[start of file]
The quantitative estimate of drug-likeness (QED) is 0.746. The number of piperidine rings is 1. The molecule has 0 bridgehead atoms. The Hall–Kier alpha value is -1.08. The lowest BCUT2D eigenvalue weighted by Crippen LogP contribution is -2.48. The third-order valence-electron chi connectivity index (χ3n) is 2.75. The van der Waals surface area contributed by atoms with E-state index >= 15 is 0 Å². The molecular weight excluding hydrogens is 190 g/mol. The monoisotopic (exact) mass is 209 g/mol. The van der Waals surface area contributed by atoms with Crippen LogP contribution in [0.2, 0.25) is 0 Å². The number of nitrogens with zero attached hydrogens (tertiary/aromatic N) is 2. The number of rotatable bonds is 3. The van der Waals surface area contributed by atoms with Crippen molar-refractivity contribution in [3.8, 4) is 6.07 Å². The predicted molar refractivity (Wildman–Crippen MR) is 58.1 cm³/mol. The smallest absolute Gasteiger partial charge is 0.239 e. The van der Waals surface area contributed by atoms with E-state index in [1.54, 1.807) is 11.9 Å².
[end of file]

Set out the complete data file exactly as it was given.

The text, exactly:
The quantitative estimate of drug-likeness (QED) is 0.746. The number of piperidine rings is 1. The molecule has 0 bridgehead atoms. The Hall–Kier alpha value is -1.08. The lowest BCUT2D eigenvalue weighted by Crippen LogP contribution is -2.48. The third-order valence-electron chi connectivity index (χ3n) is 2.75. The van der Waals surface area contributed by atoms with E-state index >= 15 is 0 Å². The molecular weight excluding hydrogens is 190 g/mol. The monoisotopic (exact) mass is 209 g/mol. The van der Waals surface area contributed by atoms with Crippen LogP contribution in [0.2, 0.25) is 0 Å². The number of nitrogens with zero attached hydrogens (tertiary/aromatic N) is 2. The number of rotatable bonds is 3. The van der Waals surface area contributed by atoms with Crippen molar-refractivity contribution in [3.8, 4) is 6.07 Å². The predicted molar refractivity (Wildman–Crippen MR) is 58.1 cm³/mol. The smallest absolute Gasteiger partial charge is 0.239 e. The van der Waals surface area contributed by atoms with E-state index in [1.54, 1.807) is 11.9 Å².